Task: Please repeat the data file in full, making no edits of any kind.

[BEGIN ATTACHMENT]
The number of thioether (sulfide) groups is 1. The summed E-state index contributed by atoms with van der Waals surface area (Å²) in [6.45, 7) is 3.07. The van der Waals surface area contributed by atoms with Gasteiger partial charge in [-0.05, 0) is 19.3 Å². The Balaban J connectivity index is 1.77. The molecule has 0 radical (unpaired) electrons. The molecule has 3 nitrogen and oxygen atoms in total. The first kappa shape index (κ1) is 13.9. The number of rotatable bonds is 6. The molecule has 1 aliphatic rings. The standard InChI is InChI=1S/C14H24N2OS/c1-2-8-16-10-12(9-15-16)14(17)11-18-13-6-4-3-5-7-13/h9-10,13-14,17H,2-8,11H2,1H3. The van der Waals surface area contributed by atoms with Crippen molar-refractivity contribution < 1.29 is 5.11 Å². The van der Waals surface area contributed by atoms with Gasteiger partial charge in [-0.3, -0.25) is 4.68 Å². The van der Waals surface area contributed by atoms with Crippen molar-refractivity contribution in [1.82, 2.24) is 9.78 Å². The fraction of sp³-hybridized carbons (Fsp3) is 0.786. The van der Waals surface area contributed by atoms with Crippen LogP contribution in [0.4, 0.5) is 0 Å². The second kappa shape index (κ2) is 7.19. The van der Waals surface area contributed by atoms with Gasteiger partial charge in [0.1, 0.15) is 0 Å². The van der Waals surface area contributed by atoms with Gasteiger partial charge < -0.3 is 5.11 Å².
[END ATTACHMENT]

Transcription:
The number of thioether (sulfide) groups is 1. The summed E-state index contributed by atoms with van der Waals surface area (Å²) in [6.45, 7) is 3.07. The van der Waals surface area contributed by atoms with Gasteiger partial charge in [-0.05, 0) is 19.3 Å². The Balaban J connectivity index is 1.77. The molecule has 0 radical (unpaired) electrons. The molecule has 3 nitrogen and oxygen atoms in total. The first kappa shape index (κ1) is 13.9. The number of rotatable bonds is 6. The molecule has 1 aliphatic rings. The standard InChI is InChI=1S/C14H24N2OS/c1-2-8-16-10-12(9-15-16)14(17)11-18-13-6-4-3-5-7-13/h9-10,13-14,17H,2-8,11H2,1H3. The van der Waals surface area contributed by atoms with Crippen molar-refractivity contribution < 1.29 is 5.11 Å². The van der Waals surface area contributed by atoms with Gasteiger partial charge in [-0.3, -0.25) is 4.68 Å². The van der Waals surface area contributed by atoms with Crippen molar-refractivity contribution in [1.82, 2.24) is 9.78 Å². The fraction of sp³-hybridized carbons (Fsp3) is 0.786. The van der Waals surface area contributed by atoms with Crippen LogP contribution in [0.4, 0.5) is 0 Å². The second kappa shape index (κ2) is 7.19. The van der Waals surface area contributed by atoms with Gasteiger partial charge in [0.1, 0.15) is 0 Å². The van der Waals surface area contributed by atoms with Gasteiger partial charge < -0.3 is 5.11 Å².